It is quite true that an alien whose status here is threatened by action of our Government is generally granted standing to sue the responsible officials to vindicate his rights in our courts. See, for example, Estrada v. Ahrens, 296 F.2d 690 (5th Cir. 1961). But it does not follow that an alien's status may be judicially attacked by those with competitive interests adverse to his. The present case involves the rights of many thousands of human beings to continued employment in this country. Those persons are entitled to have their status and their rights adjudicated on the particular facts of their own cases, the circumstances of their entry, the representations made to them, the nature of their own conduct, and any other factors which might reasonably be urged on their behalf. Normally any challenge to their status would be brought by the Government officials immediately concerned. It is doubtful indeed whether the legality of the presence in this country of a particular named alien can properly be attacked in a suit brought by a private individual who alleges that he was and is entitled to have the job now held by the alien, and that but for the latter's tenure of the job he would in fact be holding it and enjoying its rewards. Certainly it would be most unjust to allow a labor organization and its members to attack the status of many thousands of aliens-- not even naming them as individual defendants-- with the aim of dislodging them from their jobs, so that those jobs might then perhaps be obtained for union members.4 To deny standing to a union and its members to bring such a suit is entirely consistent with the rulings in the Tennessee, Alabama Power, and Kansas City cases, cited above, which denied standing in fairly comparable situations to corporations and their shareholders.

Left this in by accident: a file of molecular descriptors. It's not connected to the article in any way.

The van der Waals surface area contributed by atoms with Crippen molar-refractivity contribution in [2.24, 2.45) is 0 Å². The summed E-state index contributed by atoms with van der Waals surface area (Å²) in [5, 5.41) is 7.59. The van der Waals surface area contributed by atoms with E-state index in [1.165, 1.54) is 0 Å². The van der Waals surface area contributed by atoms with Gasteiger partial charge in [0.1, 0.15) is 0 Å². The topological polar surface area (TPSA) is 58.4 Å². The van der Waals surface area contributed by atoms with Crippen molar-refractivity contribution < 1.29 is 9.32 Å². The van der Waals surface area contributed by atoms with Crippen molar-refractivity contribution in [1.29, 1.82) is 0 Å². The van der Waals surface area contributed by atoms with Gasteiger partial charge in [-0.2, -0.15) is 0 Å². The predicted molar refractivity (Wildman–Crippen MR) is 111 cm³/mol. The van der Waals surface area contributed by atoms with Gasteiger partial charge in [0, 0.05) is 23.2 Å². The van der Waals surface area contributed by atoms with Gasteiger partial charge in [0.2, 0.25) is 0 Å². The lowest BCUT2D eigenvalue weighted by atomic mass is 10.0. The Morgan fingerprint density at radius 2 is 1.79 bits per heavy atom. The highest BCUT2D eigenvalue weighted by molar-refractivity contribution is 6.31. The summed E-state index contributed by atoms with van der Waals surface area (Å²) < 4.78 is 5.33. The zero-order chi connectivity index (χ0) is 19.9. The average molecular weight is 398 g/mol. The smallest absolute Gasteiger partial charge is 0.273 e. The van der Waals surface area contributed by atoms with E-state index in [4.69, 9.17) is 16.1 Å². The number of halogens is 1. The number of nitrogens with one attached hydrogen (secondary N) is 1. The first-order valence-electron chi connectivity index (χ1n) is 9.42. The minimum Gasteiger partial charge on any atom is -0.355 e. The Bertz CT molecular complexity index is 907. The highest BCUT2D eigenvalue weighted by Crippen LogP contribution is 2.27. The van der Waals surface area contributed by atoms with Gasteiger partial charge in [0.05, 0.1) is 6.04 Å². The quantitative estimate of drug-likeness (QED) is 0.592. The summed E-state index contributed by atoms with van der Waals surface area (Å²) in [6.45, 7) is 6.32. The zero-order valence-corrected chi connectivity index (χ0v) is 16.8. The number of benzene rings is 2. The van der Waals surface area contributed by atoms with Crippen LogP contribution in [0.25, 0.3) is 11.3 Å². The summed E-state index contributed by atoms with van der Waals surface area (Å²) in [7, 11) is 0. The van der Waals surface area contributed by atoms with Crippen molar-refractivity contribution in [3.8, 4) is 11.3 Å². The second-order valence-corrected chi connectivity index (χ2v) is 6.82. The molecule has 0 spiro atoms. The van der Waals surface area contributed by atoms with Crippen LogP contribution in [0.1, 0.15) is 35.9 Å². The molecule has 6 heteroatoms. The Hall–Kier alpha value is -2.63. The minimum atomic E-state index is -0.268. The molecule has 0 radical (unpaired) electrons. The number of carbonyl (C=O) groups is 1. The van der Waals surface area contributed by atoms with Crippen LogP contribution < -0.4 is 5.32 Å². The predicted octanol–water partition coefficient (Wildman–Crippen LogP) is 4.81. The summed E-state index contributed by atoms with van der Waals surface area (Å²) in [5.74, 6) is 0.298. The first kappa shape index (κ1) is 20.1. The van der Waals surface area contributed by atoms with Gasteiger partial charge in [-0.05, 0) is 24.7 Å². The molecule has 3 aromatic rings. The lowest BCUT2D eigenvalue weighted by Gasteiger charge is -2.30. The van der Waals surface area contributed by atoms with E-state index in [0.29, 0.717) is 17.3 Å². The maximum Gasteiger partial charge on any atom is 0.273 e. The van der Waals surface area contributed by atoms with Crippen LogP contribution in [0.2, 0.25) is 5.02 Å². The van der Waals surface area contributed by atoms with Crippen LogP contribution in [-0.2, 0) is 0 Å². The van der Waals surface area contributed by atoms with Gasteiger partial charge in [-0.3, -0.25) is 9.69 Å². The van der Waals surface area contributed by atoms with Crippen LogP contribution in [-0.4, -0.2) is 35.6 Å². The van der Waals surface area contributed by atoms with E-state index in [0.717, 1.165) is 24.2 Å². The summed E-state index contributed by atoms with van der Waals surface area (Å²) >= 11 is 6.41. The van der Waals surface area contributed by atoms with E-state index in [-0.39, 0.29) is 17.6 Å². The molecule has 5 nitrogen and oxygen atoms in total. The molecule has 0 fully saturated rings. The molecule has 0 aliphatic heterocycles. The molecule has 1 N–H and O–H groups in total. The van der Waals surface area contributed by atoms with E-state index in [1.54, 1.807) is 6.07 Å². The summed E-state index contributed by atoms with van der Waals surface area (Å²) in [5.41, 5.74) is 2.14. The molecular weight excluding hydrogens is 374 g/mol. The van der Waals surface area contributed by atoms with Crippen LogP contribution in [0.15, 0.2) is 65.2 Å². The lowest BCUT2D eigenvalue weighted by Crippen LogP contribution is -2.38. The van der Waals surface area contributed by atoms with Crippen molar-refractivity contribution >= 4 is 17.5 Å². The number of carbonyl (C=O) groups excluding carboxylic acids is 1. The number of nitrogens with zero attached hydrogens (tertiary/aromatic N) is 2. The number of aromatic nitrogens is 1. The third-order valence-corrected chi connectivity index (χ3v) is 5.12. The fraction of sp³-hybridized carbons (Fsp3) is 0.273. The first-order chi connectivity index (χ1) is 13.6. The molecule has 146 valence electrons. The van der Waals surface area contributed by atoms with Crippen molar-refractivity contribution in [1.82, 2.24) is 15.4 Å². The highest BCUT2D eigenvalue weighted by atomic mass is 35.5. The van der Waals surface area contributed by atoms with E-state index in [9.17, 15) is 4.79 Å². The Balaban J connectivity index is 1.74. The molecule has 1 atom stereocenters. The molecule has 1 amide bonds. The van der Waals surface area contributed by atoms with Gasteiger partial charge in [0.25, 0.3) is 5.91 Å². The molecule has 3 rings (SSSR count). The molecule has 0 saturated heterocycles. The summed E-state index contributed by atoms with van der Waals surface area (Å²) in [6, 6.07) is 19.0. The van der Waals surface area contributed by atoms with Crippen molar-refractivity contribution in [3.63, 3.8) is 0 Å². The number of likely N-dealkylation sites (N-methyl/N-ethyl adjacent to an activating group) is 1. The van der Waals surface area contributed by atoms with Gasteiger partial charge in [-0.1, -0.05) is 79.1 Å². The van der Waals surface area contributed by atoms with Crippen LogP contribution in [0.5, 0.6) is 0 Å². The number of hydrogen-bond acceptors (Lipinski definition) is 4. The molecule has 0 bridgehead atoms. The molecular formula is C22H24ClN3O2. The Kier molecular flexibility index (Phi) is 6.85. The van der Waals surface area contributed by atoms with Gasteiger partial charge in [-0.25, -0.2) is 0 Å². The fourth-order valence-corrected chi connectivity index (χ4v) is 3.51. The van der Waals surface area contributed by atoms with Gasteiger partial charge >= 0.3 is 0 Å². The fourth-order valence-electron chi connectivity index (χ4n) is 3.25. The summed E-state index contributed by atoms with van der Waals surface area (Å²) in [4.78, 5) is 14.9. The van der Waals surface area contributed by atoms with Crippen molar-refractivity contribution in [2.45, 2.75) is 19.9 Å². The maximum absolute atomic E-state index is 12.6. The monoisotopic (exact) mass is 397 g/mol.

For these reasons, the order of the District Court, dismissing the complaint, will be



view counter

The complaint also asked relief, though this was not as strongly urged, with respect to a similar group to Canadians allowed to enter the United States under like conditions to obtain work in American communities near the Canadian-American border


Appellants' main contention on the merits is that the Immigration and Nationality Act of 1952, 8 U.S.C. 1101 et seq., 'contains no provisions to grant permanent resident alien status to aliens who continue to reside in a foreign country, and who desire to enter the United States solely for daily employment as international Commuters.' Appellants argue that alien commuters cannot be regarded as 'aliens lawfully admitted for permanent residence,' as permanent residence here has not in fact been achieved, and hence they are not entitled to the privileges of aliens admitted for such residence